American ‘Values’ and the Public Charge Law

The Department of Homeland Security (DHS) says it has “closed the book” on the Trump administration’s public charge rule for immigrants. This is hardly an open-and-shut case.

Breaking with the spirit, if not the letter, of longstanding U.S. immigration law, DHS, citing flimsy “interim field guidance” from 1999, said it “will not consider a person’s receipt of Medicaid, public housing or Supplemental Nutrition Assistance Program (SNAP) benefits as part of the public charge inadmissibility determination.”

For nearly 140 years, U.S. law has authorized immigration agents to bar admission of foreign nationals who are “likely at any time to become a public charge.” The prohibition remains applicable to individuals requesting visas to visit the United States and to foreign nationals seeking to obtain green cards.

Calling the Biden administration’s move a “reckless violation of federal law,” 11 states are challenging it in court. Their attorneys general, all Republicans, argue that increasing the number of illegal and legal immigrants who can enroll in Medicaid and other publicly financed programs will cost taxpayers roughly $1 billion and create “another national crisis.”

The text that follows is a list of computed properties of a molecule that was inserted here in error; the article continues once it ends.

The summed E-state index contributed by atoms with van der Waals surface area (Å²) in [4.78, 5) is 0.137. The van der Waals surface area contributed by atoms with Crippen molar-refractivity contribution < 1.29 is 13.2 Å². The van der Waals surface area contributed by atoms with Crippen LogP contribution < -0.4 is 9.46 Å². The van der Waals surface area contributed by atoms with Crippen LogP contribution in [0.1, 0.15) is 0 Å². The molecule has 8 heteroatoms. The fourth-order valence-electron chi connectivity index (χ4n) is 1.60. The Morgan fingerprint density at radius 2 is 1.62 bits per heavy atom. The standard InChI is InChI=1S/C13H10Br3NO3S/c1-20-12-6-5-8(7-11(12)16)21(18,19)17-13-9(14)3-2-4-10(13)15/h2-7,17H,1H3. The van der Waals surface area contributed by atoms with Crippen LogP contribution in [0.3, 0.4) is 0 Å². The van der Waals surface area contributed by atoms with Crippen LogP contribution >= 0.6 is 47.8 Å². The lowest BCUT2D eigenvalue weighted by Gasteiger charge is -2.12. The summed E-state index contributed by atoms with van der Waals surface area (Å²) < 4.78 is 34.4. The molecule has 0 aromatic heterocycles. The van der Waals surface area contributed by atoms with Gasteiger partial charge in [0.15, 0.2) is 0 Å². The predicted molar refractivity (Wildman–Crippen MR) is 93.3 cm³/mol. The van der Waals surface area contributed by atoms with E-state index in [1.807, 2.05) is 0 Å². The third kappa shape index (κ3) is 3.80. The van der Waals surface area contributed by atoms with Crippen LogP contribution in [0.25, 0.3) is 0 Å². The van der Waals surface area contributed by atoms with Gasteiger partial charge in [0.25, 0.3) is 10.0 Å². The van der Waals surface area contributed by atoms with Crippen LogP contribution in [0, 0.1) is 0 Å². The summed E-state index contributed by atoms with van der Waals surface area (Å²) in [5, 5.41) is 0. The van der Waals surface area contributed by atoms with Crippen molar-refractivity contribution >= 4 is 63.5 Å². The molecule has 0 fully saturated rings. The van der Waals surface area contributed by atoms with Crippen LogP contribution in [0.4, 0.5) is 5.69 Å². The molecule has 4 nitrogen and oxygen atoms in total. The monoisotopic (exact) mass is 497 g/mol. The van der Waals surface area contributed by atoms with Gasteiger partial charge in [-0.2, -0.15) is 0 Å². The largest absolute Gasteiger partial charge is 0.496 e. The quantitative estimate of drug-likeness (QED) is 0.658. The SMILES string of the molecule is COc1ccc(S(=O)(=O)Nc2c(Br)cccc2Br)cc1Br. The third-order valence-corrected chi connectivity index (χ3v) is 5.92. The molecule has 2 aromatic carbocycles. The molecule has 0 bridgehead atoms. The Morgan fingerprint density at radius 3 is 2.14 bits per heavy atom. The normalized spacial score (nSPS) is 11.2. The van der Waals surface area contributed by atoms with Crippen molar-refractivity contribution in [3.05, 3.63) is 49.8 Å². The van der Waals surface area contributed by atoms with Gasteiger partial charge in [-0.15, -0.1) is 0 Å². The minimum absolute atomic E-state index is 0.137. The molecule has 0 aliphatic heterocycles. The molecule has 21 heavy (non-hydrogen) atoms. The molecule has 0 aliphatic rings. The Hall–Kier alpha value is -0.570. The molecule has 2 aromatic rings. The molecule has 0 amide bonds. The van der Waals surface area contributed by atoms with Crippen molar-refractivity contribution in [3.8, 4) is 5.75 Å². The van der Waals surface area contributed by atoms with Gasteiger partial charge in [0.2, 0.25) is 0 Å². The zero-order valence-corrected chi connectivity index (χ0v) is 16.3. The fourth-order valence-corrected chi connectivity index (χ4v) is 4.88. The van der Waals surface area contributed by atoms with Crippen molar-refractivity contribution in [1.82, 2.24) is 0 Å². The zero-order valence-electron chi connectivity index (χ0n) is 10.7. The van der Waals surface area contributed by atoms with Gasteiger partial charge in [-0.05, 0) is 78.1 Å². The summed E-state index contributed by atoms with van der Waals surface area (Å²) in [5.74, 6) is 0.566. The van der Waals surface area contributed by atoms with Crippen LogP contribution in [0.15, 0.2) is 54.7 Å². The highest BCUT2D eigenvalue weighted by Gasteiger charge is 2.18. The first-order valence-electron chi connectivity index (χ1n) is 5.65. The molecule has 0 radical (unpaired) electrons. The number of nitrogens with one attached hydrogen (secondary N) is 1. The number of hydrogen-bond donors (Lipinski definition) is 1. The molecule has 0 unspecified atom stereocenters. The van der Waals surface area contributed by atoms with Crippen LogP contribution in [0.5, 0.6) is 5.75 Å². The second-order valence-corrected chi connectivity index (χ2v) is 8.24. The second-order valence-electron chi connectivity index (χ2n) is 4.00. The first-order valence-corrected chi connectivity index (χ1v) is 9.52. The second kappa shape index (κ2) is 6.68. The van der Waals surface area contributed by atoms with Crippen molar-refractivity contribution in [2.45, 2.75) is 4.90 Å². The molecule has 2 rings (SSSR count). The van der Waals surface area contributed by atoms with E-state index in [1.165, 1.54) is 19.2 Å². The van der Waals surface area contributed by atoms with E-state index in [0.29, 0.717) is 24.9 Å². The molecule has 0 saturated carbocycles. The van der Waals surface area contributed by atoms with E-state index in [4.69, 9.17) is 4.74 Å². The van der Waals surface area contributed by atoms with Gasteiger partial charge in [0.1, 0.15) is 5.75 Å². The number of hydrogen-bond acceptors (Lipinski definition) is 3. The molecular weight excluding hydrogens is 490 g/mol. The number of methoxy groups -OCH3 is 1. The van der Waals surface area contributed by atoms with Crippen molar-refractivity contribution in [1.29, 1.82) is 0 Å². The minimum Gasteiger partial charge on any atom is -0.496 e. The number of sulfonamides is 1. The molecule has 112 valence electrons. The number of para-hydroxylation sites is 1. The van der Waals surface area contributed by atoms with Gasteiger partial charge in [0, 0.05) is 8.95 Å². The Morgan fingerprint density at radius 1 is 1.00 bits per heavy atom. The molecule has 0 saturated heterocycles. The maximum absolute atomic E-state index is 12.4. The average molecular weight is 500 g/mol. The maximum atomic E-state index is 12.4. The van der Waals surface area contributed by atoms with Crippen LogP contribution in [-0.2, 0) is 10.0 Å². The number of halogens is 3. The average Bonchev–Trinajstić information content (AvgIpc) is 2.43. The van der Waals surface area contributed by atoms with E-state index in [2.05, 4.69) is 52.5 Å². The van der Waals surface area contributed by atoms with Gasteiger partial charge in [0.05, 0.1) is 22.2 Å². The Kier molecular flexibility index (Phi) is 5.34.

The billion-dollar price tag is just for starters. FAIR estimates that combined with Biden’s amnesty plans and subsequent family chain migration that could entitle as many as 52 million more immigrants to qualify for green cards, the cost of eliminating the 2019 public charge rule could run into the tens of trillions of dollars nationally.

Dismissing established law and ignoring fiscal reality, DHS Secretary Alejandro Mayorkas blandly asserted that the Trump public charge rule “was not in keeping with our nation’s values.”

The U.S. Supreme Court didn’t see it that way when it upheld the 2019 rule last year. The high court later affirmed its decision amid more lower-court wrangling.

Mayorkas has yet to convince litigators from Alabama, Arizona Arkansas, Indiana, Kansas, Louisiana, Mississippi, Montana, Oklahoma, Texas and West Virginia that he has a legal leg to stand on. All Americans and every state – even the blue ones — have a stake in the outcome.

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